I said this snippet does part of the magic. In the code above reflection is used in order to get the properties of the object we are trying to load. The one we are looking for is a type of Byte[] and has the same name. Once we find that property we can set its value to the bits stored in Sql Server using LoadDbObject. The LoadDbObject method is what is used to parse the XPath and query the database directly. Below is the code that does this.

private static Byte[] LoadDbObject(String xPath)
  Byte[] bits = null; 
  // The first part of the string should be dbobject so we can strip this off
  xPath = xPath.Substring(8);
  Int32 firstBracket = xPath.IndexOf("[");
  Int32 lastBracket = xPath.LastIndexOf("]");

  // The table name is after the first slash and before the first bracket
  String table = xPath.Substring(1, firstBracket - 1);
  // The column name is the last part of the xpath
  String column = xPath.Substring(lastBracket + 2).Replace("@", String.Empty);
  // The where clause is between the two brackets
  String where = xPath.Substring(firstBracket + 1, 
    lastBracket - (firstBracket + 1)).Replace("@", String.Empty).Replace("%20", " ");
  // Create the SQL Statement
  String sql = String.Format("select {0} from {1} where {2}", column, table, where);
  SqlDataReader reader = SqlWebDal.ExecuteReader(CommandType.Text, sql);
  if (reader.Read())
    bits = (Byte[])reader[0];
  return bits;

The SqlWebDal is just an implementation of the SqlHelper class found in .Text. It returns a reader that has one column which is our Image column. Then we set the bits variable to the value of this column. The column is now populated.

Ok so I cheated a little and didn't really use serialization to load the entire object, but I came pretty close. I haven't done any performance tests on this code yet so I could be in for an ugly surprise. It seems to perform pretty well and it seems to be generic enough to work for most objects.

All in all, I'm still having fun with deserializing...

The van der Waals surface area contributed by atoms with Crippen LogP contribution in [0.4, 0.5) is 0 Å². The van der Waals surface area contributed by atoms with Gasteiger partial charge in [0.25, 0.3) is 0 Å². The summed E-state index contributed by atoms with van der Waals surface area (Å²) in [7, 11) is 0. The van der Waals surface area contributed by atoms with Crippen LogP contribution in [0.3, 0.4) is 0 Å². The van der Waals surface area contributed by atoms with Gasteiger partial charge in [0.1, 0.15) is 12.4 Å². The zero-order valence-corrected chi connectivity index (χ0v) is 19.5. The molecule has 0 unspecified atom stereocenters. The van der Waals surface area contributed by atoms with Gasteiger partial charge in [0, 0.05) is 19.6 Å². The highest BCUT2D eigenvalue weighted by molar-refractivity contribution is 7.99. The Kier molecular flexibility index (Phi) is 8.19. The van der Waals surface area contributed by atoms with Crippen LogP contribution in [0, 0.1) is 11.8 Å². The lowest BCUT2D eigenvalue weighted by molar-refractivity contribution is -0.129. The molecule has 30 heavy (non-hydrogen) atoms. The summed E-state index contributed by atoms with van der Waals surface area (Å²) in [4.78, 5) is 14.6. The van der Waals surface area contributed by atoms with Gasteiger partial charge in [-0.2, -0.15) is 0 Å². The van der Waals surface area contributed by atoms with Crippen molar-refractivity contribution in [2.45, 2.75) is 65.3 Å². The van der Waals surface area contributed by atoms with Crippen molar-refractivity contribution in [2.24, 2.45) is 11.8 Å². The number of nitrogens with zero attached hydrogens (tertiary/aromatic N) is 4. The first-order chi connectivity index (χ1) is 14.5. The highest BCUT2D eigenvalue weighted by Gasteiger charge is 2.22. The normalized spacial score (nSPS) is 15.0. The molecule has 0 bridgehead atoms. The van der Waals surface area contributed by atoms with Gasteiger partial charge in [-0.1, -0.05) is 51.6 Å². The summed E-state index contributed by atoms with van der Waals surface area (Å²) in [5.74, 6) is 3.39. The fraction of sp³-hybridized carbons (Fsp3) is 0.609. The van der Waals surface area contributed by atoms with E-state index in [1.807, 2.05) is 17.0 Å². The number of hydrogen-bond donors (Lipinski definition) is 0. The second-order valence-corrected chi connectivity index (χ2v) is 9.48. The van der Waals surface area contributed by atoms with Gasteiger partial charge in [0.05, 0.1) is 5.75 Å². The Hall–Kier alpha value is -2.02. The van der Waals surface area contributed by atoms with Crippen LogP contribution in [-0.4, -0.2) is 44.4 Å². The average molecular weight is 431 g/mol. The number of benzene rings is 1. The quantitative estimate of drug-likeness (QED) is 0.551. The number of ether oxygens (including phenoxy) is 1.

Monday, November 17, 2003 4:11:00 PM (Pacific Standard Time, UTC-08:00)
Personally I dislike putting images into the database itself for the following reasons:
<br>1. Small rows that could have been put on one page ( 4k ) would be now split over several pages because of the size of the image. This adversely affects performance.
<br>2. Large images would be more appropriately stored on a single server. Having scaled out a database, it makes much more sense to just refer to a URI for the image such as:
<br>3. For the most part, no processing is done on images beyond saving them to disk, retrieving them, and deleting them. The most common operation begin, of course, retrieval. Consider your average webpage, wouldn't it be easier to just put in a tag like:
<br><img src="//ImageServer/NorthwindDB/Products/ChaiZoom.jpg" />
<br>than to actually read byte by byte from the db the image, and then write it out byte by byte to the webpage ?
<br>Of course, if you do need to perform image processing, it <u>may</u> be appropriate to store it in the db. This is rare, from my experience.
Tuesday, November 18, 2003 1:33:00 AM (Pacific Standard Time, UTC-08:00)
Thanks for the feedback!
<br>I do agree, you take a performance hit by storing images in the database. However, I think it is a fair price to pay for the managability you get from storing images in this way. For instance, things like website portals or intranet sites where you have users managing images, it seems more robust to use a database.
<br>I generally try to have a separate images table which helps (I assume) avoid some of the performance issues associated with page splits. Maybe for my next blog article I write up some performance stats to see what kind of price I'm paying.